Please comes with built-in rules for Go, Python, Java, C++, Protocol Buffers and a few other bits & pieces. While it's nice to have a bunch of capabilities by default, it's obviously not practical for every language to be part of the core repo, and indeed part of the original design was to make it easy to add support for new languages without having to update the core code.
We collect support for additional languages in a separate repo. These are somewhat pithily named Pleasings and have rules for various new languages that are either still pretty early stage and unstable (the rules, not the language :) ) or sufficiently esoteric that having them part of the core seems inappropriate.
The simplest and most lightweight way to load new rules is to do it directly with
subinclude, like so:
subinclude('https://github.com/thought-machine/pleasings/raw/master/rust/rust.build_defs') rust_library( name = 'my_rust_lib', srcs = ['mine.rs'], )
Some rules may have extra requirements, for example some single package in which you have to set up a one-off set of targets. The individual rules will document what's required.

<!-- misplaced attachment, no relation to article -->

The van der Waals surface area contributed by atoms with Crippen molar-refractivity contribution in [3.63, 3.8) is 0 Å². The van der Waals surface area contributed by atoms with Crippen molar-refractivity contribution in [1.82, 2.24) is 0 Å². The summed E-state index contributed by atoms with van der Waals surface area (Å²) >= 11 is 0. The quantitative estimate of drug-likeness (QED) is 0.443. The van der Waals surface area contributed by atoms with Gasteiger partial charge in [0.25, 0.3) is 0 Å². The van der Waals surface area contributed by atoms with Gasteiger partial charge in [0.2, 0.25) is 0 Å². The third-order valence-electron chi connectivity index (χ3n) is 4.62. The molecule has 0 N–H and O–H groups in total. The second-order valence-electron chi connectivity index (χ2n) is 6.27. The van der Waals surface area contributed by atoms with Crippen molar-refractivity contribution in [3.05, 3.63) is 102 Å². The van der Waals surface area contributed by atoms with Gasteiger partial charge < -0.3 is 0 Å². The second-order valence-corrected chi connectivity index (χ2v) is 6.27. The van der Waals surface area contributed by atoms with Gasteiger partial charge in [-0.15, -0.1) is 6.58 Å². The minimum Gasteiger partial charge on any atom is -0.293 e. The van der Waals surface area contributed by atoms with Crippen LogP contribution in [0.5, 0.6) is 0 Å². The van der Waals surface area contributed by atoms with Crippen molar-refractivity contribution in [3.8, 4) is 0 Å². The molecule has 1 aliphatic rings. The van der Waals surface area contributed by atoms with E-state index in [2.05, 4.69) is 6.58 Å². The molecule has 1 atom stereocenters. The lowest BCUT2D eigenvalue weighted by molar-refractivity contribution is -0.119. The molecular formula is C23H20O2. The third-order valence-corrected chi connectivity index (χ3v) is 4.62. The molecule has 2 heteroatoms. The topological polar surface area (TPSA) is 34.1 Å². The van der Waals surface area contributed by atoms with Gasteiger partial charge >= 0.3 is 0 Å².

As noted the above solution is nice and lightweight, and Please will take care of deduplicating & caching the download from github, so it works fairly well for straightforward cases. But there are times when you might want more control, like pinning to a particular version so you're not broken by any incompatible changes, or hash verifying the downloaded rules so you know you're always getting what you expect.
The idiomatic way of achieving this is to set up one centralised package to do the
download more carefully and subinclude from there. Conventionally we use
//build_defs but of course this package can be anywhere. You'd set up
//build_defs/BUILD as follows:
package(default_visibility = ['PUBLIC']) github_file( name = 'rust', repo = 'thought-machine/pleasings', file = 'rust/rust.build_defs', revision = '4a8158a65ef39e7dd9a1569fbfa1e5eec398e066', hash = 'bbfa10e522cfc870bfcbfbae6b899b770b54031a', )
You could of course use
remote_file for files hosted elsewhere,
github_file is a simple wrapper around it that knows about Github's raw file
Then from any other package in your repo you could write the following:
subinclude('//build_defs:rust') rust_library( name = 'my_rust_lib', srcs = ['mine.rs'], )
This has the advantage of a shorter call to
subinclude in each package,
but more seriously states the expected revision & hash in a centralised location so
your build always uses the same upstream version of the rules to compile it.